Can you write a blog posts in seven sentences? Most days I don't, but it's a regular feat for Geoff Talbot.

His Twitter bio @GeoffTalbot is to the point:
In Seven Words... I write a seven sentence creative blog...
 His Seven Sentences blog is ... for bloggers, artists, dreamers and believers.

At Seven Sentences, his blog posts are short and to the point. If you aren't into what Geoff has to say, it's worth looking around and seeing how he says it.

Under the tab 7 Sentences, he explains the blog is posted at 7:57 a.m. Pacific Coast time. I get my dose of "daily creative inspiration" in my inbox.

I follow Geoff on Twitter and he sometimes sends direct messages asking for input on a post. Call me a sheep, but I comment almost every time he sends a note. Why? He's taking time to connect.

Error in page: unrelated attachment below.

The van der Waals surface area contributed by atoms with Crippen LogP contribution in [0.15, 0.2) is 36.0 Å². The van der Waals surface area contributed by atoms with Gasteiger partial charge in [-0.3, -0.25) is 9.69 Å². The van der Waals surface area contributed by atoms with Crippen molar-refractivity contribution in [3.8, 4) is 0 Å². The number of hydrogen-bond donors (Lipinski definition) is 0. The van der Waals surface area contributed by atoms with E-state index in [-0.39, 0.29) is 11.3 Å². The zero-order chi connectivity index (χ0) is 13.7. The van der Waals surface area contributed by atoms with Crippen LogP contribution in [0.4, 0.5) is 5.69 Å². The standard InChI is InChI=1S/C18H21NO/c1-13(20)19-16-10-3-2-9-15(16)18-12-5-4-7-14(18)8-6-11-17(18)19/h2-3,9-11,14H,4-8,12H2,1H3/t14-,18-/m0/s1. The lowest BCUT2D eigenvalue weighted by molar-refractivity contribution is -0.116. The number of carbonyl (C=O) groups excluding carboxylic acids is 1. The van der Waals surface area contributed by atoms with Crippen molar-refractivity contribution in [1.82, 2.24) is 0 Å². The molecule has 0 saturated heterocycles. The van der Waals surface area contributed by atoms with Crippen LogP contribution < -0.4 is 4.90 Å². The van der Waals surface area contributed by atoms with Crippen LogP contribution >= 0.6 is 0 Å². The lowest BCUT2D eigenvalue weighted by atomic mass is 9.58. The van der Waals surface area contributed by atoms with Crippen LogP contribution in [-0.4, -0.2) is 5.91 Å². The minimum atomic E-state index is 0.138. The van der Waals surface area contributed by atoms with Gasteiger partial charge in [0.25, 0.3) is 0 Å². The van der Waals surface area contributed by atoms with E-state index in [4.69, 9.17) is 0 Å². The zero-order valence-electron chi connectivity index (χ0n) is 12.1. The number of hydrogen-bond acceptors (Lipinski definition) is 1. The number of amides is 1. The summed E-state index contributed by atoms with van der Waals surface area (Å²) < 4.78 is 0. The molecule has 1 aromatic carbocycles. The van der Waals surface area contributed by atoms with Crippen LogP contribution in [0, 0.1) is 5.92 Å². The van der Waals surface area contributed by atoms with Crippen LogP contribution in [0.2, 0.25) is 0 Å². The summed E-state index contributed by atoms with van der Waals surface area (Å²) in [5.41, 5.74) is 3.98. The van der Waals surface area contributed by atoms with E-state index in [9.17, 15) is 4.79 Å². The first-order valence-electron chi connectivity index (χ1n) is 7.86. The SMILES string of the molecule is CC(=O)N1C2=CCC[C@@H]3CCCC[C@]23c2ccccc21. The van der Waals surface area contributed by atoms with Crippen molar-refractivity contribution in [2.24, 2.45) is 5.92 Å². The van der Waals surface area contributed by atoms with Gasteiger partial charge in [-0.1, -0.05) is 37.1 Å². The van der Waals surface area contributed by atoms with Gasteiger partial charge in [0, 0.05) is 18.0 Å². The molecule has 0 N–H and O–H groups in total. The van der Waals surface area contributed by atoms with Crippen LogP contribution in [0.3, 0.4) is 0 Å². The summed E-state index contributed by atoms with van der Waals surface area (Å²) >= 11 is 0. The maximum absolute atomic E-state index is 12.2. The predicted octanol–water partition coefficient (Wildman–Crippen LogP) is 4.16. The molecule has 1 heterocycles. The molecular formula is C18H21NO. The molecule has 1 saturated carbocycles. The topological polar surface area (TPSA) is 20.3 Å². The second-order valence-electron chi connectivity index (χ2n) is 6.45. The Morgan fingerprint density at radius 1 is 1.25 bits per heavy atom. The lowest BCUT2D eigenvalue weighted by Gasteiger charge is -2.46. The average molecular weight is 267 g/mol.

His blog features posts on creativity, Social Media, Holy Filth, Filmmaking, Writing, Poetry and Guest Blogs.

A few recent posts:
If you have time, visit his site and roam. I love seeing how Geoff presents a topic in seven sentences.

Could you write your blog in seven sentences? I failed with this post. Sigh.

Wednesday, August 10, 2011

MIA: I enjoyed it

Last week, I took a break from writing, social media and routines. I traveled with family to Idaho to visit more family.

My parents flew to Colorado from Georgia. Then, we crossed Wyoming, drove a bit in Utah and found ourselves in the welcoming arms of family in Pocatello, Idaho.
At a Wyoming rest stop with a book (part of a contest) and fuzzy blue bear.

The break from the Internet resulted primarily in my efforts to downsize my stuff. The laptop seemed like a luxury when I had to pack toys, board books and major stuff for my toddler.